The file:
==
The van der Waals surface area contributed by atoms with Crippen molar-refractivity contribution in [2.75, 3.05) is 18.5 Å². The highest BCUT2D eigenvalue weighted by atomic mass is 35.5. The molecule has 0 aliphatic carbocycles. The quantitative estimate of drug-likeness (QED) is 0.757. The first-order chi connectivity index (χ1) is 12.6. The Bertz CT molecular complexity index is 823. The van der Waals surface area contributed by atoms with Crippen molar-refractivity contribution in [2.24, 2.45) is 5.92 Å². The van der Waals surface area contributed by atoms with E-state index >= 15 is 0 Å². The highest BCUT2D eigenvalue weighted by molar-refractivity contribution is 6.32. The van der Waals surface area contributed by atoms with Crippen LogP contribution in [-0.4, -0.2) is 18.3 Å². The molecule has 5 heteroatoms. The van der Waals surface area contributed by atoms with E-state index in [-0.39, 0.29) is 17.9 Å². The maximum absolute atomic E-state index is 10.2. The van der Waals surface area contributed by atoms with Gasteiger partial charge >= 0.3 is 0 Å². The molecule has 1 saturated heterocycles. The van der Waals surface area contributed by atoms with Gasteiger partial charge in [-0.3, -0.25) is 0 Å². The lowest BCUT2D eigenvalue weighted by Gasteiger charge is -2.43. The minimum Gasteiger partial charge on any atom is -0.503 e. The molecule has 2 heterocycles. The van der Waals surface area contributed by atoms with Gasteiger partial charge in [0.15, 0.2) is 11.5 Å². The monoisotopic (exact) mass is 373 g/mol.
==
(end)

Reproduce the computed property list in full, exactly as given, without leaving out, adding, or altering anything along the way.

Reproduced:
The van der Waals surface area contributed by atoms with Crippen molar-refractivity contribution in [2.75, 3.05) is 18.5 Å². The highest BCUT2D eigenvalue weighted by atomic mass is 35.5. The molecule has 0 aliphatic carbocycles. The quantitative estimate of drug-likeness (QED) is 0.757. The first-order chi connectivity index (χ1) is 12.6. The Bertz CT molecular complexity index is 823. The van der Waals surface area contributed by atoms with Crippen molar-refractivity contribution in [2.24, 2.45) is 5.92 Å². The van der Waals surface area contributed by atoms with E-state index >= 15 is 0 Å². The highest BCUT2D eigenvalue weighted by molar-refractivity contribution is 6.32. The van der Waals surface area contributed by atoms with Crippen LogP contribution in [-0.4, -0.2) is 18.3 Å². The molecule has 5 heteroatoms. The van der Waals surface area contributed by atoms with E-state index in [-0.39, 0.29) is 17.9 Å². The maximum absolute atomic E-state index is 10.2. The van der Waals surface area contributed by atoms with Gasteiger partial charge >= 0.3 is 0 Å². The molecule has 1 saturated heterocycles. The van der Waals surface area contributed by atoms with Gasteiger partial charge in [-0.3, -0.25) is 0 Å². The lowest BCUT2D eigenvalue weighted by Gasteiger charge is -2.43. The minimum Gasteiger partial charge on any atom is -0.503 e. The molecule has 2 heterocycles. The van der Waals surface area contributed by atoms with Gasteiger partial charge in [0.15, 0.2) is 11.5 Å². The monoisotopic (exact) mass is 373 g/mol.